Campus smoking ban continues stigma most smokers feel exists

Justice Council

By Ben Johnson
Staff Writer
Smokers are treated like second-class citizens in today’s society. It’s an opinion voiced by many smokers, but according to some nonsmokers, they deserve this designation.

Effective July 1, 2015, the state of Illinois will enforce a statewide smoking prohibition on all public institutions of higher learning. This ban will also be imposed on state community colleges, including Lincoln Land Community College.
As smoke rose slowly from his burning cigarette, a current student, sat in one of the few designated smoking areas on LLCC’s campus: the so-called “smoking hut.” As he sat there, he must have pondered that his days of being able to smoke in public was nearing a close. 
“(I’m) indifferent on the statewide ban. People are still going to smoke. But I like the idea of (them) being confined to a spot,” said David Molohon, a nonsmoker who is an engineering major at SIUE and former student of Lincoln Land.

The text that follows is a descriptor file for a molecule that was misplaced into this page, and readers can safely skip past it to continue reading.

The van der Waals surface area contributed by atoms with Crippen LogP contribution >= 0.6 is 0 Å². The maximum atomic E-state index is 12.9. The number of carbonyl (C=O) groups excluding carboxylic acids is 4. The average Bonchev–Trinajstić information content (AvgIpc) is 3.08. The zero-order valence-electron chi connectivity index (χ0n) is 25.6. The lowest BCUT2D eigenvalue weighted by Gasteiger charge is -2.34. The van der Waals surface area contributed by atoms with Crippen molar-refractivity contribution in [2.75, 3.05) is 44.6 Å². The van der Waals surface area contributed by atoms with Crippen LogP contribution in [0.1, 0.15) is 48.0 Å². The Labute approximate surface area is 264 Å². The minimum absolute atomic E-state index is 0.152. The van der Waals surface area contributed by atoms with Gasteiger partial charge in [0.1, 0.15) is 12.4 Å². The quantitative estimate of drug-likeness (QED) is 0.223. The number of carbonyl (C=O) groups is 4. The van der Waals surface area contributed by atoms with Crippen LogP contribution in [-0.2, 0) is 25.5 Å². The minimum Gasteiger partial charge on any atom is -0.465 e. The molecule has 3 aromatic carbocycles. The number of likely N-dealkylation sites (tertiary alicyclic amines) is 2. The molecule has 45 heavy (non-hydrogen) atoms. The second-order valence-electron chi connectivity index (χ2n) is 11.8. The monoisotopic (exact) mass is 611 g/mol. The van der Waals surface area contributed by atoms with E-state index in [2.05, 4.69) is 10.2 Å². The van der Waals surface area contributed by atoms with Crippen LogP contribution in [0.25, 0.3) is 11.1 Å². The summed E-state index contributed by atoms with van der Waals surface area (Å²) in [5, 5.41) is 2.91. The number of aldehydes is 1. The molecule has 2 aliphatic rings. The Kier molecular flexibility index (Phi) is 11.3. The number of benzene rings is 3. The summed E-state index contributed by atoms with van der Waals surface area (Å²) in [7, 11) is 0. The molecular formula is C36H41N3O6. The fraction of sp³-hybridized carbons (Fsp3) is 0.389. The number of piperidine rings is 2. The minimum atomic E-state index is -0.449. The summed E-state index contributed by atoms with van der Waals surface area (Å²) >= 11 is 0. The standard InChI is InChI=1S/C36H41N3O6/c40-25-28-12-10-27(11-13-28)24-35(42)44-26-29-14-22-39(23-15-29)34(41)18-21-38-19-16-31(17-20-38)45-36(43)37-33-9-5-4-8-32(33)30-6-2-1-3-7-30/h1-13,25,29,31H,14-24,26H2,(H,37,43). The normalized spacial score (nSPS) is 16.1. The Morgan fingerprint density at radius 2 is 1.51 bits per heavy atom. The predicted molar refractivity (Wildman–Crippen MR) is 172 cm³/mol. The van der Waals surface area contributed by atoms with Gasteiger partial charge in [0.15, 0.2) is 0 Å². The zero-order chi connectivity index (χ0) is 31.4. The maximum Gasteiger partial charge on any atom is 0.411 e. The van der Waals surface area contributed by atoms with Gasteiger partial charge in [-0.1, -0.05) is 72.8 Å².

Under the new bill passed by the Illinois General Assembly, an “individual or campus subject shall not discriminate or retaliate in any manner against a person for making a complaint of a violation of this act.” 
It also says that an institution must create and post on its website a smoke-free map indicating locations where smoking is prohibited on campus.
However, before all of this occurs, the state-funded institution must communicate to all students and staff, the prohibition of
smoking on campus. 
“I’m sure it will tick a lot of smokers off, because they won’t be able to get their nicotine on a daily basis,” said current LLCC student Tylar Everhart. “Honestly, I think they (cigarettes) are a bad deal, but if you want to keep your campus clean, then that’s your priority.” 
For many smokers, it is proof of their second-class status. 
In 2008, Illinois took the step of creating a smoke-free environment for its residents and workers. This includes bans on smoking in public places, such as bars, restaurants, schools, businesses and workplaces. If one were to smoke in these areas, he or she must be at least 15 feet away from the entrance.
Smoking is the leading cause of preventable death in the United States, behind high blood pressure.
Being discriminated against is never fun, but this is a challenge that many smokers face today. Smokers are living with limited smoking areas, higher taxes for smokes and discrimination. As we move toward a cleaner society and with new laws on the prohibition of smoking, smokers may soon become a dying breed.
Ben Johnson can be reached at [email protected] or 786.2311.